John Levy Galleries, New York
Jean-Baptiste Robie (1821-1910)
Still-life with Japanese vase, gilt mounted nautilus-shell cup, glass goblet and flowers on a ledge
Oil on panel, signed J Robie
77.5 x 55.9 cm.
Jean-Baptiste Robie excelled at painting sumptuous still-life arrangements of flowers, fruit and dead game against decorative works of art. This highly successful and gifted artist also painted a number of picturesque landscapes and scenes of animals during his many travels throughout Europe, the Middle East and India. Robie established an outstanding reputation among his public and the academic authorities. Among his many awards, he was made Chevalier de la Légion d'Honneur as well as Commandeur de 1'Ordre de Léopold, He also won a third class medal at the Brussels Salon, 1850 and further distinguished himself in 1863 and in 1889 at the Exposition Universelle.
He was born in Brussels on 21st November 1821 and died in nearby Saint-Gilles on 8th December 1910. From his youth, he was obliged to paint for a living. Nevertheless, he received a rudimentary training, firstly attending the Academie Royale, Brussels, where he registered himself on a drawing course in 1836. He studied painting under Tasson, most probably the historical, mythological and religious painter, François Tasson (1811-90). During the academic year, 1837-38 he interrupted his studies but made up for it later when he enrolled on a course of drawing after the antique head. During 1839-40 and 1841-2, he also studied the antique figure under the historical and genre artist, Jean-Baptiste Van Eycken (1809-53). After many interruptions, Robie concluded his artistic training in 1842. The following year he made a successful debut at the Brussels Salon, marking the beginning of a long and productive career.
Robie is best known for his still lifes, featuring flowers in full bloom and arrangements with lush fruit or dead game. Some, as here, incorporated antique artifacts such as a nautilus-cup and glass goblet, while other works included ostrich eggs and chalices as well as Baroque jewelled caskets and Germanic silver goblets. The present painting also includes a magnificent Japanese vase, reflecting the growing interest among late nineteenth century European artist in Japanese art.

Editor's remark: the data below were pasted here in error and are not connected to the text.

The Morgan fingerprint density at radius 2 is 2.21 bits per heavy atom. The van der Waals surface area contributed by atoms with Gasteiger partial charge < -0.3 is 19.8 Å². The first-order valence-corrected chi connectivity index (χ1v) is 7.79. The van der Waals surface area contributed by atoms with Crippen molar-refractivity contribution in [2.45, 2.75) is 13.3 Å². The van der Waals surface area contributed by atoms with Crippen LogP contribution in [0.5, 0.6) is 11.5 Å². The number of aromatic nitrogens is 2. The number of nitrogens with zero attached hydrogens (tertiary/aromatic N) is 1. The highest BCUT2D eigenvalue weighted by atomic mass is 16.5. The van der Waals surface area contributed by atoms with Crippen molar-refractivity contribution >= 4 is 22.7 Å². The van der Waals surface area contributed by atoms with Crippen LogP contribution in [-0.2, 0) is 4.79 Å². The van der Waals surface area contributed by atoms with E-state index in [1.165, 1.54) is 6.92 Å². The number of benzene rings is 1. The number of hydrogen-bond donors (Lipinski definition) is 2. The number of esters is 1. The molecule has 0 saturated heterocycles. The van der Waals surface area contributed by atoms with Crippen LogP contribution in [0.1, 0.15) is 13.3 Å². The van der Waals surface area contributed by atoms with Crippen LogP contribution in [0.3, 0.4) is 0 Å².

Like many nineteenth century painters, Robie was an avid traveller. He toured Europe extensively, in particular Italy, Spain and England, where he exhibited a still life at the London Royal Academy in 1875. He was also drawn to the Near and Far East, travelling to Upper Egypt, Syria, Palestine and to India, 1881-2. He made numerous written accounts of his travels and achieved significant repute as an author, writing in the way that he painted: with charm, precision and clarity. His most noted work 'Débuts d'un Peintre', published 1886 was partly autobiographical. His Indian travels inspired a number of hunting scenes, typically of tiger hunts, with the pursuers mounted on elephants and surrounded by an exotic landscape.
Robie's work was greatly admired, yet his fresh and atmospheric approach to his subject was never marred by commercial success. Even during his lifetime his paintings commanded high prices, such as a still life of flowers and fruit, sold in 1874 for 8,460 Fr, (Everard sale, Paris). His work was collected by contemporaries such as the French painter, Narcisse Virgile Diaz de La Pena (1807-76) and later by important collectors such as the Hirshhorn family. His paintings were also eagerly sought after by major museums including four still life oils and a view of a tiger hunt, each individually acquired during his lifetime by the Koninklijk Museum, Brussels. The artist's work can also be found in other world museums, from Minneapolis and Brooklyn. He is also represented in the museums of Ghent, Lille, Hamburg, Sydney and Boston, as well as the Uffizi in Florence, the Victoria and Albert Museum in London and Bruges Stadhuis.